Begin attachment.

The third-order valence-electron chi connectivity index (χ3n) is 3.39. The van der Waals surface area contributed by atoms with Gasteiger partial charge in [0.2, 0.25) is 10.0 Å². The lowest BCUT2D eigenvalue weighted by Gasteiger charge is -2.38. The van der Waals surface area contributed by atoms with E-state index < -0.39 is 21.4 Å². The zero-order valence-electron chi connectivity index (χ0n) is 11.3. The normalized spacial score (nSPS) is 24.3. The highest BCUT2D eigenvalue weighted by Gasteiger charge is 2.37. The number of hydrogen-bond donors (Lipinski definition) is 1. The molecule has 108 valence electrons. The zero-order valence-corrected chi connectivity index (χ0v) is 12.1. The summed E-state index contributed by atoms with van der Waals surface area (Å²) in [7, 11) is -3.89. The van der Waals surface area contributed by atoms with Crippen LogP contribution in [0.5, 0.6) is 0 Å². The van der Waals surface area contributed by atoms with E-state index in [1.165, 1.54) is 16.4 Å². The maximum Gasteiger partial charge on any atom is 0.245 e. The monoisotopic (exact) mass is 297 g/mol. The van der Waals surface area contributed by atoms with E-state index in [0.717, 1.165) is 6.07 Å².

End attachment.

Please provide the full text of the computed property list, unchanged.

The third-order valence-electron chi connectivity index (χ3n) is 3.39. The van der Waals surface area contributed by atoms with Gasteiger partial charge in [0.2, 0.25) is 10.0 Å². The lowest BCUT2D eigenvalue weighted by Gasteiger charge is -2.38. The van der Waals surface area contributed by atoms with E-state index < -0.39 is 21.4 Å². The zero-order valence-electron chi connectivity index (χ0n) is 11.3. The normalized spacial score (nSPS) is 24.3. The highest BCUT2D eigenvalue weighted by Gasteiger charge is 2.37. The number of hydrogen-bond donors (Lipinski definition) is 1. The molecule has 108 valence electrons. The zero-order valence-corrected chi connectivity index (χ0v) is 12.1. The summed E-state index contributed by atoms with van der Waals surface area (Å²) in [7, 11) is -3.89. The van der Waals surface area contributed by atoms with Crippen LogP contribution in [0.5, 0.6) is 0 Å². The van der Waals surface area contributed by atoms with E-state index in [1.165, 1.54) is 16.4 Å². The maximum Gasteiger partial charge on any atom is 0.245 e. The monoisotopic (exact) mass is 297 g/mol. The van der Waals surface area contributed by atoms with E-state index in [0.717, 1.165) is 6.07 Å².